12 Boone. p. 213. Boone further relates in her translation that this was a female goddess.
13 Irene Nicholson, p. 110.
14 The Aztec, or Mexica as they called themselves, made a practice of borrowing gods from other cultures, and were particularly fond of the Toltecs.
15 The common Mexica word for idol was "tequacuilli", and could be used to refer to the particular priest(s) who were in charge of the idol. A stone idol was called "teteotl", a wood idol " cuauhximalli". A "toptli" is the container in or on which the idol is placed and by extension can be referred to as the idol itself. "Tlachichihualtin" (plural) are all carved idols.
16 The featherworkers of the Mexica has a special status and maintained their own schools and merchant guilds. Featherwork was ever present in the market place and used as a form of tribute. Cortes remarked on the beautiful weaving and designs the Mexica were able to produce. A typical application consisted of a framework of reeds covered with a screen of plain or ordinary feathers to establish a base. The base would be reinforced with feather's stems and thin bamboo reeds. Clusters of colored feathers would then be added and tied with agave thread until the desired effect was accomplished.
CENTEOTL- "The Corn God"(*17)
Spelling may also be "Cinteotl", meaning Sacred Maize-Ear. Considering the impact corn had on the daily life of the Aztec, this was a much revered and worshipped god. Also known as Civeles and "Our Grandmother". Was also the goddess of medicine and herbs. Patron of doctors, midwives(*18) and soothsayers. Also called Temazcalteci, "Grandmother of the Baths". In her honor as Centeotl a woman was selected, well fed, and sacrificed with her skin flayed and worn during a feast/festival.
Some debate has lingered as to the gender of Ceneotl. Considering the veneration this deity received from the guild of midwives, I tend to think of this deity as female.
In ancient times may have been worshipped under the name of Tonacayohuah, meaning "Sustenance Owner"? May also have been worshipped under name of ToNantzin, a female term meaning "Our Mother"?
CHALCHIHUITLICUE- "Goddess of the Sea and Lakes"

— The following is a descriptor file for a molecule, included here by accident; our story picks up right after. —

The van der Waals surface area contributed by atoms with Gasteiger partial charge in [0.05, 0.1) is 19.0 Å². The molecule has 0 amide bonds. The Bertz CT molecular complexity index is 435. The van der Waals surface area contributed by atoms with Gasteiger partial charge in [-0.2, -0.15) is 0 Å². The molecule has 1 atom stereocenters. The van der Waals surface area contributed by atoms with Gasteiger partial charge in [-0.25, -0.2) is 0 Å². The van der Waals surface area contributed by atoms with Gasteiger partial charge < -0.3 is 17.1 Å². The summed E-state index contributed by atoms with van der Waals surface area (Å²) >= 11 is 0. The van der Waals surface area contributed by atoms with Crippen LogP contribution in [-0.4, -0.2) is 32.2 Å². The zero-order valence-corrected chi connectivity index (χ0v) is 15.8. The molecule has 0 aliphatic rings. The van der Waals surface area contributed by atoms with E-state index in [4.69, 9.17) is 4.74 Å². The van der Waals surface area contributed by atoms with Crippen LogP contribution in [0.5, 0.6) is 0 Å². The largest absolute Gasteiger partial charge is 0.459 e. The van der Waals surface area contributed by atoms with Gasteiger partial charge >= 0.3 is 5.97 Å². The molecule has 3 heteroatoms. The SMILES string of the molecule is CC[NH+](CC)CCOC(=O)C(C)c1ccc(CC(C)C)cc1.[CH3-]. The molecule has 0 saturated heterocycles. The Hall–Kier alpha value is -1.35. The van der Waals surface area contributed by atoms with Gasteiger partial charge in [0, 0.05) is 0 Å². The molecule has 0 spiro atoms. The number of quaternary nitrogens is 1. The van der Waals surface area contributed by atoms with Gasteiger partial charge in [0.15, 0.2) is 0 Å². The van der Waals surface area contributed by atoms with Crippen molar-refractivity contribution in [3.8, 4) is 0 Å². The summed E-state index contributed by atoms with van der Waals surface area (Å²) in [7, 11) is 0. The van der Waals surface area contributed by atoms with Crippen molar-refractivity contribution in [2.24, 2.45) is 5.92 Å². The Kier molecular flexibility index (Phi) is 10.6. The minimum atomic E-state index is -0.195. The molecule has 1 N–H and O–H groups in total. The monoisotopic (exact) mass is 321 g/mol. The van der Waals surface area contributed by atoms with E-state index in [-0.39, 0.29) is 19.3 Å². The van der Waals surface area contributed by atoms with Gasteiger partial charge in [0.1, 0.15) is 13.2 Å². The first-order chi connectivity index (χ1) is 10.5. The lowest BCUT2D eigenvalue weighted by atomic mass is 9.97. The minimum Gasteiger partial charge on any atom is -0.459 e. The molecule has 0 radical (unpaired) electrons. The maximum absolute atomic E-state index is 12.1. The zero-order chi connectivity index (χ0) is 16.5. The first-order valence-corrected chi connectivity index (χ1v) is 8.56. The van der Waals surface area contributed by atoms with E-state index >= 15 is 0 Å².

"Goddess of Springs and Rivers". "Jade Skirt" "She Who Was the Water". Other spelling may be Chalchiuhcueyeh, meaning "Jade Skirt Owner". Also known at the goddess Matalcueyeh, meaning "Blue Skirt Owner"(*19). Also known as Xoxouhqui Ihuipil, or Xoxouhqui Icue, Meaning "Her Skirt is Green". During birthing ceremonies may have been worshipped as Chalchiuh Tlatonac.
Either a wife or sister to TLALOC the Rain God, depending on which legend is told. Identified by her attire consisting of paper ornaments painted blue and white. Tassels hanging down either side of her face is a recurring feature in her representations. An annual feast to this goddess in her other name of Etzalqualiztli, was a well attended event with a special sacrifice made. Name translates to "Lady Precious Green".
This goddess was the patron saint of the sea and the Veracruz region of the Gulf of Mexico was referred to as Chalchiuhcueyecatl, meaning "the water of the goddess Chalchiuhtlicue". People who made their living from the water prayed to her constantly. Shrines made to this goddess were generally built near streams, aqueducts, or irrigation ditches. Her most important shrine was located at Pantitlan, located in the center of Lake Tetzcoco(*20). Her priests were devoted to the worship of fertility, the renewal of nature, and the earth.
Associated with the mountains Iztaccihuatl and Popocatepetl when the mountains were viewed as a source of running water. It was not uncommon to depict this deity wearing a representational mask of Tlaloc(*21).
Chalchiuhtlicue was also worshipped during the birthing process and with the arrival of a newborn a special ceremony by the midwife would be held. The ceremony involved the midwife shouting war cries in honor of the battle the mother fought giving birth, and for the woman having become a warrior and capturing a baby. The cord would be ceremoniously cut(*22) while the midwife would tell the baby of life. During the first bath the midwife would describe the purifying water god and tell the baby about Chalchiuhtlicue(*23). This god was thought to manifest herself in water whirlpools. See also Tlaloc listing for special sacrificial ceremony of an impersonator of this deity and shared ceremony.
17 The term "teotl" appears frequently in the Spanish pronunciation of the deities. As recorded by the Spanish the term loosely means "god" or "saint". The root of the word is "teo" with the suffix "tl". Townsend, pp. 115-116, relates that the term "teotl" was primarily used to refer to nature-deities, human impersonators of deities, and associated with some of their masks, or "xayacatl" and some ceremonial objects. He further expands to relate "teotl" may refer to anything "mysterious, powerful, or beyond ordinary experience".
18 After birth the Mexica midwife might relate the following: "You have come to reach the earth, the place of torment, the place of pain, where it is hot, where it is cold, where the wind blows. It is a place of one's affliction, of one's weariness, a place of thirst, a place of hunger, a place where one freezes, a place of weeping" "It is not true that it is a good place; it is a place of weeping, a place of sorrow, a place where one suffers". Brundage p. 178, relates this from his translation of Sahagun. This ceremony certainly dramatizes the Mexica view of life a little on the dark side.